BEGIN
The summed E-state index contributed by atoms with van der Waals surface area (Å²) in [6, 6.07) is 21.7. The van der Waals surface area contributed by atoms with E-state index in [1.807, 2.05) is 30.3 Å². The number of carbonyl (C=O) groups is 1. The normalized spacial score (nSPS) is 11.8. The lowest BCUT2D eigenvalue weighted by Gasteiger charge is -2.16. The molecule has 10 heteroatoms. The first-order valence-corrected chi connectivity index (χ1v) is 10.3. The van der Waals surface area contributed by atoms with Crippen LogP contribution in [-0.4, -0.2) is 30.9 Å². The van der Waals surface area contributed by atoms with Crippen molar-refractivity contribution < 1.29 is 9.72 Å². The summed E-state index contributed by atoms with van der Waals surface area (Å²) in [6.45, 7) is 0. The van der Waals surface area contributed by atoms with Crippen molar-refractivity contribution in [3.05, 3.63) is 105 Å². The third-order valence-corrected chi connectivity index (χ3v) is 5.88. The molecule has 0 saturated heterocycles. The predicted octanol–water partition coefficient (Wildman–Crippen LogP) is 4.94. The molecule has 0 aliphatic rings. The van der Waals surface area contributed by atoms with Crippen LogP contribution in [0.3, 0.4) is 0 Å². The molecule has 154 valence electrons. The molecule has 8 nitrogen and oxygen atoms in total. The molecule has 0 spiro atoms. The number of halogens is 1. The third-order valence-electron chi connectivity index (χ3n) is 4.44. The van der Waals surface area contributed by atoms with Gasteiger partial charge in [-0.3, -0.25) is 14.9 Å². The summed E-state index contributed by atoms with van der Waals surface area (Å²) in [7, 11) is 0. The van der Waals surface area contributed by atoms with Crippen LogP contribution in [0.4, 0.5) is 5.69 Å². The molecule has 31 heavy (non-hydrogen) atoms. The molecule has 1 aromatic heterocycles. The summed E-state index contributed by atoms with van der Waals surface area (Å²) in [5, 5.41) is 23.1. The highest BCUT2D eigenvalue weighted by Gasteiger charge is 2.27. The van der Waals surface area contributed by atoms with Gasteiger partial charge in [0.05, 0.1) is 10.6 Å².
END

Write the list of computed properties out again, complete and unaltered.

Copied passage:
The summed E-state index contributed by atoms with van der Waals surface area (Å²) in [6, 6.07) is 21.7. The van der Waals surface area contributed by atoms with E-state index in [1.807, 2.05) is 30.3 Å². The number of carbonyl (C=O) groups is 1. The normalized spacial score (nSPS) is 11.8. The lowest BCUT2D eigenvalue weighted by Gasteiger charge is -2.16. The molecule has 10 heteroatoms. The first-order valence-corrected chi connectivity index (χ1v) is 10.3. The van der Waals surface area contributed by atoms with Crippen LogP contribution in [-0.4, -0.2) is 30.9 Å². The van der Waals surface area contributed by atoms with Crippen molar-refractivity contribution < 1.29 is 9.72 Å². The summed E-state index contributed by atoms with van der Waals surface area (Å²) in [6.45, 7) is 0. The van der Waals surface area contributed by atoms with Crippen molar-refractivity contribution in [3.05, 3.63) is 105 Å². The third-order valence-corrected chi connectivity index (χ3v) is 5.88. The molecule has 0 saturated heterocycles. The predicted octanol–water partition coefficient (Wildman–Crippen LogP) is 4.94. The molecule has 0 aliphatic rings. The van der Waals surface area contributed by atoms with Crippen LogP contribution in [0.3, 0.4) is 0 Å². The molecule has 154 valence electrons. The molecule has 8 nitrogen and oxygen atoms in total. The molecule has 0 spiro atoms. The number of halogens is 1. The third-order valence-electron chi connectivity index (χ3n) is 4.44. The van der Waals surface area contributed by atoms with Gasteiger partial charge in [-0.3, -0.25) is 14.9 Å². The summed E-state index contributed by atoms with van der Waals surface area (Å²) in [7, 11) is 0. The van der Waals surface area contributed by atoms with Crippen LogP contribution in [0.4, 0.5) is 5.69 Å². The molecule has 31 heavy (non-hydrogen) atoms. The molecule has 1 aromatic heterocycles. The summed E-state index contributed by atoms with van der Waals surface area (Å²) in [5, 5.41) is 23.1. The highest BCUT2D eigenvalue weighted by Gasteiger charge is 2.27. The van der Waals surface area contributed by atoms with Gasteiger partial charge in [0.05, 0.1) is 10.6 Å².